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Uh Oh, She Shouldn't Have Said That!

"For the first time in a long time, I was totally relaxed, sure that nothing was going to ruin my good mood."

— October (Toby) Daye at the start of Chapter 2 of The Winter Long, vol. 8
of the October Daye series by Seanan McGuire (a/k/a Mira Grant)

Toby never learns, does she?

(Also, I still can't see "Amy" as a nickname for the name "Amandine" ... plus, to me, "amandine" is a culinary term that means with almonds.")

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( 12 comments — Leave a comment )
Sep. 16th, 2014 02:17 am (UTC)
Amandine is a version of Amanda, so, if anything, it would be shortened to Mandy.

There is a slight difference in pronunciation of Amandine to separate the girl's name from the almonds. In the girl's name, the second syllable is emphasized and the faintest whisper of a final 'a' is added at the end. It almost-but-not-quite sounds like a-MAN-dina. Whereas the third syllable bears the accent in the Amandine which connotes pastries or other food bearing almonds.

ETA: Of course, I'm in favour of people calling themselves whatever nickname they want, and if they don't like being called "Mandy", then they have every right to change it to "Amy." Personally, I like Mandy Patankin, the actor/singer/dancer, so much and think he's so talented, I would never object to having his name.

Edited at 2014-09-16 02:20 am (UTC)
Sep. 16th, 2014 07:04 am (UTC)
I was going to say, 'I always get Mandy Patinkin confused with the guy in the Criminal Minds show.' Then I checked, and, err...
Sep. 16th, 2014 08:39 pm (UTC)

As a young teenager, I developed a (very hidden, very secret) crush on his Inigo Montoya. Then I saw him as Ché on Broadway. Of course he wasn't the characters he played, but what characters!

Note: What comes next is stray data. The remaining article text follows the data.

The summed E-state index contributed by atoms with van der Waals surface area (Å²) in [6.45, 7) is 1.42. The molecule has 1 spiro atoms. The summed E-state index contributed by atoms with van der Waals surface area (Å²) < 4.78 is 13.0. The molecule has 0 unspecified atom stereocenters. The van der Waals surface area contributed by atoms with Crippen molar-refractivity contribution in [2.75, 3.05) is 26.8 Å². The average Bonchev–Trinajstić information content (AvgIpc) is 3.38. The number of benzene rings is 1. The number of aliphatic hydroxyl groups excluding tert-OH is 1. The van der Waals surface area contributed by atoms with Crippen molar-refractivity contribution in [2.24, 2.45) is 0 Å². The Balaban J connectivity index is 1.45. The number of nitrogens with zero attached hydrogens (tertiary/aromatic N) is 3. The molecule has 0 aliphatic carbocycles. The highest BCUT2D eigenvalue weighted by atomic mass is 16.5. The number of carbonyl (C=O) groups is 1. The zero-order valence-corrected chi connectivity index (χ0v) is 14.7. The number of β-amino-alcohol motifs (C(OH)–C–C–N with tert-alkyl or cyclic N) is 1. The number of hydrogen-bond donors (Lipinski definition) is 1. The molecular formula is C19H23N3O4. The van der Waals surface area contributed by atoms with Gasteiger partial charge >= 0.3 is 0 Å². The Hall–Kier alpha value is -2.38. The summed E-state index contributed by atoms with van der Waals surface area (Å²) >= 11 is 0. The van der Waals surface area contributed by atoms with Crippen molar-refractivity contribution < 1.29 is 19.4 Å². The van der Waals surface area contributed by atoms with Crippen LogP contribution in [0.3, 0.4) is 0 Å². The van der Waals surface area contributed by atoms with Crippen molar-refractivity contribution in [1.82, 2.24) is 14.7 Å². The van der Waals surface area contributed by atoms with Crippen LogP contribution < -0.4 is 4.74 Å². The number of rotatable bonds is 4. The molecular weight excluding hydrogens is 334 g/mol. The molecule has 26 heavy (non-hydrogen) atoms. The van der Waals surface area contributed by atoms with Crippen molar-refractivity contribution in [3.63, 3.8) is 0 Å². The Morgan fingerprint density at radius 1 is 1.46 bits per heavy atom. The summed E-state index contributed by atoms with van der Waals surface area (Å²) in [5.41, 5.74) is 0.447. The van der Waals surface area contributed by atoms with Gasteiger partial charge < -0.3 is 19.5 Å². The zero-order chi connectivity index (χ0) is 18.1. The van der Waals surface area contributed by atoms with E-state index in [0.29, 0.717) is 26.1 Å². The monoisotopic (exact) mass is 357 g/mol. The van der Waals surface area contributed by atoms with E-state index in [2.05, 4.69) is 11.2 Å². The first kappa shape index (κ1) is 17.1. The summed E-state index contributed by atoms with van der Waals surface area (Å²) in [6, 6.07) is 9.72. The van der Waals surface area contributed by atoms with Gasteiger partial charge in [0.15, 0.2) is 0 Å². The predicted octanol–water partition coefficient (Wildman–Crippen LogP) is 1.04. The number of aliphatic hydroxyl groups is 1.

Sep. 17th, 2014 01:46 am (UTC)

I guess, given that "Amy" is from the same root (i.e., the Latin for "love"), the author thought it made sense. The trouble is, most nicknames come from how the name sounds, not its origins/roots. For example, we call our daughter "Cara," although her real name is Caroline: it just sort of happened, by the time she was home from the hospital as an infant.

Our nephew is nicknamed Ben, but that's actually from his initials. I call him by it, but I refuse to write it as an acronym, in all caps.

I love Mandy Patinkin!

Sep. 17th, 2014 06:25 am (UTC)
I agree. Amy's an unusual choice for shortening the name Amandine. Again, I think it's probably because the author just didn't like the sound of Mandy, or probably had negative connotations with the name. (Maybe she just didn't like the Barry Manilow song.)

I also prefer Cara to Carol as it has a softer sound. Ben was one of the names I was considering if I had had a boy instead of a girl.
Sep. 16th, 2014 07:03 am (UTC)
It's not 'almandine'? Well, that's just confusing.
Sep. 17th, 2014 12:33 am (UTC)

Yeah, no - "amandine." As in "trout amandine," or as flemmings says below in 100% French, "truite amandine." (She also explains the word's history as a name.)

We don't really need the "l" in English, either — I don't usually pronounce it when I said "almond."

Sep. 16th, 2014 01:03 pm (UTC)
Yes! to the pastry term. The explanation above explains, but I thought McGuire was bats for calling someone that I associate with truite. I had no notion it was a legit woman's name.

(It seems to be what the French did with the johnny-come-lately English name Amanda, which dates to the late 17th century.)
Sep. 17th, 2014 01:49 am (UTC)

Re Amanda --> Amandine: that makes sense, There are a number of women's names that work that way, from common ones like Caroline to odder examples such as Reynardine.

Sep. 16th, 2014 08:51 pm (UTC)
(For that matter, why not "Dinah"?)
Sep. 17th, 2014 01:47 am (UTC)

Do you pronounce that "Dee-nah" or "Dye-nah"?

Sep. 17th, 2014 06:17 am (UTC)
Dye-nah definitely, because I'm assuming this story takes place in a predominately English-speaking place. If it was France, Amandine would shorten her "Amy" to "Aimee".
( 12 comments — Leave a comment )


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